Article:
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Nuclear science is climate science: IAEA, UNEP sign practical arrangement to address climate change

eroding soil Pakistan

Quickly eroding soil in Pakistan (Photo credit: IAEA}

As the IAEA develops and expands its efforts to protect humankind and the environment, it has increasingly found common cause with the United Nations Environment Programme (UNEP), a specialized agency which coordinates and establishes the guiding policies for environmental activities around the world. With their mutual interest for environmental protection in mind, the two organizations have entered into a Practical Arrangement (PA) with the intention of solidifying and formalizing their already productive relationship.

The IAEA and UNEP share a long history of partnership, across a number of intersecting disciplines and fields of activity. The first project undertaken together was initiated in 1974, and centred on the Agency's Laboratory for Marine Radioactivity Studies in Monaco. With financial support from UNEP, the IAEA was able to conduct studies to determine the concentration of selected radionuclides, trace elements and hydrocarbons present in samples of Mediterranean seawater. In the intervening 40 years, the two agencies have expanded their collaboration to include new, emerging subjects of interest or concern.

Following a meeting held in May 2013-between Mr Kwaku Aning, Deputy Director General and Head of the Department of Technical Cooperation (TC), and Mr Ibrahim Thiaw, then-Director of the UNEP Policy Branch-the fields of activity which overlap UNEP and IAEA mandates were elaborated and identified.

The areas of common interest between the two organizations include: Climate science and climate change adaptation, ecosystem management, sustainable production and consumption, waste management and disposal, and scientific inputs to environmental policy-making.

More generally, the Practical Arrangement seeks to "develop working relationships that promote sustainable environmental management for the well-being of present and future generations." By supporting capacity building efforts among the affected Member States, who will in turn implement measures to conserve resources and ecosystems, the PA provides the tools needed to adapt to the impacts of climate change and variability.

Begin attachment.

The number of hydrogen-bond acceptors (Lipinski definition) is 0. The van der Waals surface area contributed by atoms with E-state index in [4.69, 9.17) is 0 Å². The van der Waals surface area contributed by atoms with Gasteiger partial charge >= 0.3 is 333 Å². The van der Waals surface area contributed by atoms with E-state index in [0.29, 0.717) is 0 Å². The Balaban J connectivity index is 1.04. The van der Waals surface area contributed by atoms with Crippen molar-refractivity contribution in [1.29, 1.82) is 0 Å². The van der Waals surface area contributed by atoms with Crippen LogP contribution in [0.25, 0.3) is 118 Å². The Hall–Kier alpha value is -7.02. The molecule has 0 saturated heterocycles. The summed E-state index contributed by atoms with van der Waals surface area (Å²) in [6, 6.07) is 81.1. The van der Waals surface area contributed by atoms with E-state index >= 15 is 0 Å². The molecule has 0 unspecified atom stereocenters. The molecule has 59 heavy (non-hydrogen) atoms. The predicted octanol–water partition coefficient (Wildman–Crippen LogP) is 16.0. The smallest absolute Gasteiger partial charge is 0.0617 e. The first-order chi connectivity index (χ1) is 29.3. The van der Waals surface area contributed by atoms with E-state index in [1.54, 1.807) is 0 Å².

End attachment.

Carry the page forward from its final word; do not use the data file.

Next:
Expanded cooperation is also envisaged through the planning and design of natural resource management projects, which would fall within the framework of the Global Environmental Facility (GEF). These projects would benefit from a comparative advantage, as UNEP and the IAEA have complementary, specialized roles in the GEF.  

An interregional project1 which counts 23 countries among its participants is already leveraging the specialized capabilities of both organizations. Initiated in 2014, the project seeks to identify and address the effects of climate change, which the UNDP described as "the defining human development challenge of the 21st century" in their 2008 Human Development Report.  

Nowhere are the effects of manmade climate change more evident than in the Earth's polar and mountainous regions, where changing precipitation and rising temperatures are causing ice glaciers to melt. As a result, farming communities relocate to higher altitudes, often in more delicate ecosystems, causing further land degradation and affecting food security. Reports published by UNEP highlight a growing need to provide local policy-makers and stakeholders in these regions with accurate, long-term information regarding atmospheric carbon concentrations and changing average temperatures.

By conducting C-14 carbon dating and performing stable isotope analyses of the soil at the foot of retreating glaciers, experts can discern what the future portends for local farmers and rural communities, both in terms of soil composition and future meteorological trends. 

The IAEA is providing close technical support to all the participating Member States-through expert missions and training events, the project will strengthen capacities in the implementation of the appropriate nuclear techniques. Complementing the Agency's work, UNEP will not only raise awareness for climate change generally, but will use the data generated by the interregional project to justify further interventions to slow, prevent or adapt to climate change. With the Practical Arrangement signed and in effect, future collaboration between the IAEA and UNEP will doubtlessly continue, and will build upon the links already established in the past 50 years.

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